Any method to date Easter had to be repeatable and predictable in advance. This meant integrating three elements in a perpetual calendar: the synodic lunar month (an average of approximately 29.5306 days) the tropical solar year (an average of approximately 365.2422 days), and the cycle of weekdays. The most challenging aspect of this was integrating the first two. 8, 30, 84, 95, and 112-year calendar cycles all achieved varying degrees of popularity at one time or another. However, the most accurate practical sequence was a 19-year cycle, and by the 9th century, this had become the dominant calendrical method in Western Europe.

Although the 19-year cycle was the most accurate way of integrating the lunar and solar calendars, it was not perfect, because the orbit of the moon around the earth and the earth around the sun have no direct link to one another. The calculation of the moon’s age on paper would often be several days out from the age of the moon in the real, observable world. Even after tinkering with some intercalations, the moon would still be 2.16 hours out of sync after 19 years. Many computists—including Bede—were very aware of this problem.

I hope that this all made sense. Now, we can get back to the riddle! It describes the sun and moon as brother and sister, who are also “husband” (maritus) and “wife” (coniunx). This incestuous relationship is further complicated by the fact that they are always apart from one another (line 3), and yet the sun manages to impregnate his sister (line 4) and then act as her midwife (lines 5-6). This is all rather bizarre and risqué, even for the Bern Riddles.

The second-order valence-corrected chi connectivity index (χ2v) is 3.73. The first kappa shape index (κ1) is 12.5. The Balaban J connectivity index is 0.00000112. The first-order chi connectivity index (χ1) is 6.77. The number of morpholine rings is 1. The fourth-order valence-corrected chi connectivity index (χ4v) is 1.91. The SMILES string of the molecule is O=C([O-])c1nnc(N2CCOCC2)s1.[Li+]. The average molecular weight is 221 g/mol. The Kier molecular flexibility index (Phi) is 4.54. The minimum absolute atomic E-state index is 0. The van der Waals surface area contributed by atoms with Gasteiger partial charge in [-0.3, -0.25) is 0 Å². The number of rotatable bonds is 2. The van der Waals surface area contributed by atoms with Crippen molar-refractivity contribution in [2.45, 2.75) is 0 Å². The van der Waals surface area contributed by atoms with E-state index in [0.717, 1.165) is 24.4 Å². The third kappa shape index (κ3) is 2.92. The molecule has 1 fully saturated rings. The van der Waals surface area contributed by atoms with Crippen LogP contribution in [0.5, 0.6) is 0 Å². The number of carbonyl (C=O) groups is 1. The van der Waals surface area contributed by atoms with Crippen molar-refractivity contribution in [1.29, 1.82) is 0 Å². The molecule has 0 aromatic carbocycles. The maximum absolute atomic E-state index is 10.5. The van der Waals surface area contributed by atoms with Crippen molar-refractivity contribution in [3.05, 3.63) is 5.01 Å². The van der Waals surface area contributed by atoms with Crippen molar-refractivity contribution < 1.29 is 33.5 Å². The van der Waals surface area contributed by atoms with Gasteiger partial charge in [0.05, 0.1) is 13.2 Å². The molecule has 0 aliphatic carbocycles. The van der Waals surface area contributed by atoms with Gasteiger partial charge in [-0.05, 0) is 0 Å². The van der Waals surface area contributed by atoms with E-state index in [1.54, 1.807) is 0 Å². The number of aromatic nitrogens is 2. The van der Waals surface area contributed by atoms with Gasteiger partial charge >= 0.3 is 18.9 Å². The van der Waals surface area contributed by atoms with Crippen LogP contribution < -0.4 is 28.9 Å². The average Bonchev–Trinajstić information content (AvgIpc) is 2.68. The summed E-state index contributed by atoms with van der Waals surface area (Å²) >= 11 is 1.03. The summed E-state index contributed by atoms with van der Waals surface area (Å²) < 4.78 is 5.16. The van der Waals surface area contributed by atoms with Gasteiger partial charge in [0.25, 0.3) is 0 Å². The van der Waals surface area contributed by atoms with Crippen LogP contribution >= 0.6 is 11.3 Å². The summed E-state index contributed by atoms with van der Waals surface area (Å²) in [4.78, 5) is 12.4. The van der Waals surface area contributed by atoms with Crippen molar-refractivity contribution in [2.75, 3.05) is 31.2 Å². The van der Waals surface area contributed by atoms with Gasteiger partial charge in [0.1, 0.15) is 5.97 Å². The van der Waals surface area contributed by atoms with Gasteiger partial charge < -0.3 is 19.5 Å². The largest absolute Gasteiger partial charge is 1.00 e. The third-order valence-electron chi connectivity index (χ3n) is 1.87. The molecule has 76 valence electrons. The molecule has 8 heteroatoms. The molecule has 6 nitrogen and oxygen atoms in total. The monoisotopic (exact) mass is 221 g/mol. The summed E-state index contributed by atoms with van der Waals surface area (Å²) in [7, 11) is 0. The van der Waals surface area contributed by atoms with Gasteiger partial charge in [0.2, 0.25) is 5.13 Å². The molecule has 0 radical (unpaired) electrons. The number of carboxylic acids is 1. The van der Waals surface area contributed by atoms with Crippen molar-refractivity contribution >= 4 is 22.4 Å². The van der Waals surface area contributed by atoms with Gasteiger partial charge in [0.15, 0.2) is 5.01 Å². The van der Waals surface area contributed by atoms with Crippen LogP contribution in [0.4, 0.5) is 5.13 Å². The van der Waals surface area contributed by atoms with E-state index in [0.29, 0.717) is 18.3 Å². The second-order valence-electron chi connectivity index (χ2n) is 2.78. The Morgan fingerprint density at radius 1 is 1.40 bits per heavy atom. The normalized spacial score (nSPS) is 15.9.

“ A diagram showing the days of the synodic lunar month. The tidal phases are marked around the perimeter, and a map of the world is at the centre. From the Thorney Computus, an early twelfth century English computus manual (Oxford, St. John's College, MS 17, folio 8r). Photograph from Digital Bodleian (licence: BY-NC 4.0)”

The genders of sun and moon are easy to explain—sol is a masculine noun and luna is feminine. In fact, Aldhelm, writing riddles in the seventh century, also calls them siblings. However, it is harder to explain why the relationship is a deviant one. Not only is it incestuous, but the idea of hiding children “behind a robe” suggests that they are covering this up. In an article that I wrote in 2020, I suggested that this was because the relationship between the sun and moon in computus was also rather complicated and problematic (Mogford, pages 232-3).